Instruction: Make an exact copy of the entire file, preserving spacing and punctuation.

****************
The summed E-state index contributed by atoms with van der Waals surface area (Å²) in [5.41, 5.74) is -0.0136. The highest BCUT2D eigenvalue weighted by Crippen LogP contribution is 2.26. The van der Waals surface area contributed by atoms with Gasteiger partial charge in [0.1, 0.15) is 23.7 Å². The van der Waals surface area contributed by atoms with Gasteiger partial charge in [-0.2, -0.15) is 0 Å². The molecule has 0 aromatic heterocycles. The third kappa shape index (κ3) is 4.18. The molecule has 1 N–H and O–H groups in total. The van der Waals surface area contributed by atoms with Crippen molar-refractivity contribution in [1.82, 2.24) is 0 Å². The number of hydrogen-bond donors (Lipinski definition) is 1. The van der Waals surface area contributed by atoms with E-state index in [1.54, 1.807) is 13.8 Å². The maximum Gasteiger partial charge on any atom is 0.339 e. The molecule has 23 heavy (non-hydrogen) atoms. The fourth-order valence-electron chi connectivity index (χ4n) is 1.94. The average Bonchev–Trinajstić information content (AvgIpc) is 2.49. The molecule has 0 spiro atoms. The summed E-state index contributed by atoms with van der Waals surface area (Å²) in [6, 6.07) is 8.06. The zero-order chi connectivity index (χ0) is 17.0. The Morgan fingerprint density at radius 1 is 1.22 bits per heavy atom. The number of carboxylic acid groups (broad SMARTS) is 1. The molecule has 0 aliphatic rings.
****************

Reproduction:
The summed E-state index contributed by atoms with van der Waals surface area (Å²) in [5.41, 5.74) is -0.0136. The highest BCUT2D eigenvalue weighted by Crippen LogP contribution is 2.26. The van der Waals surface area contributed by atoms with Gasteiger partial charge in [0.1, 0.15) is 23.7 Å². The van der Waals surface area contributed by atoms with Gasteiger partial charge in [-0.2, -0.15) is 0 Å². The molecule has 0 aromatic heterocycles. The third kappa shape index (κ3) is 4.18. The molecule has 1 N–H and O–H groups in total. The van der Waals surface area contributed by atoms with Crippen molar-refractivity contribution in [1.82, 2.24) is 0 Å². The number of hydrogen-bond donors (Lipinski definition) is 1. The van der Waals surface area contributed by atoms with E-state index in [1.54, 1.807) is 13.8 Å². The maximum Gasteiger partial charge on any atom is 0.339 e. The molecule has 23 heavy (non-hydrogen) atoms. The fourth-order valence-electron chi connectivity index (χ4n) is 1.94. The average Bonchev–Trinajstić information content (AvgIpc) is 2.49. The molecule has 0 spiro atoms. The summed E-state index contributed by atoms with van der Waals surface area (Å²) in [6, 6.07) is 8.06. The zero-order chi connectivity index (χ0) is 17.0. The Morgan fingerprint density at radius 1 is 1.22 bits per heavy atom. The number of carboxylic acid groups (broad SMARTS) is 1. The molecule has 0 aliphatic rings.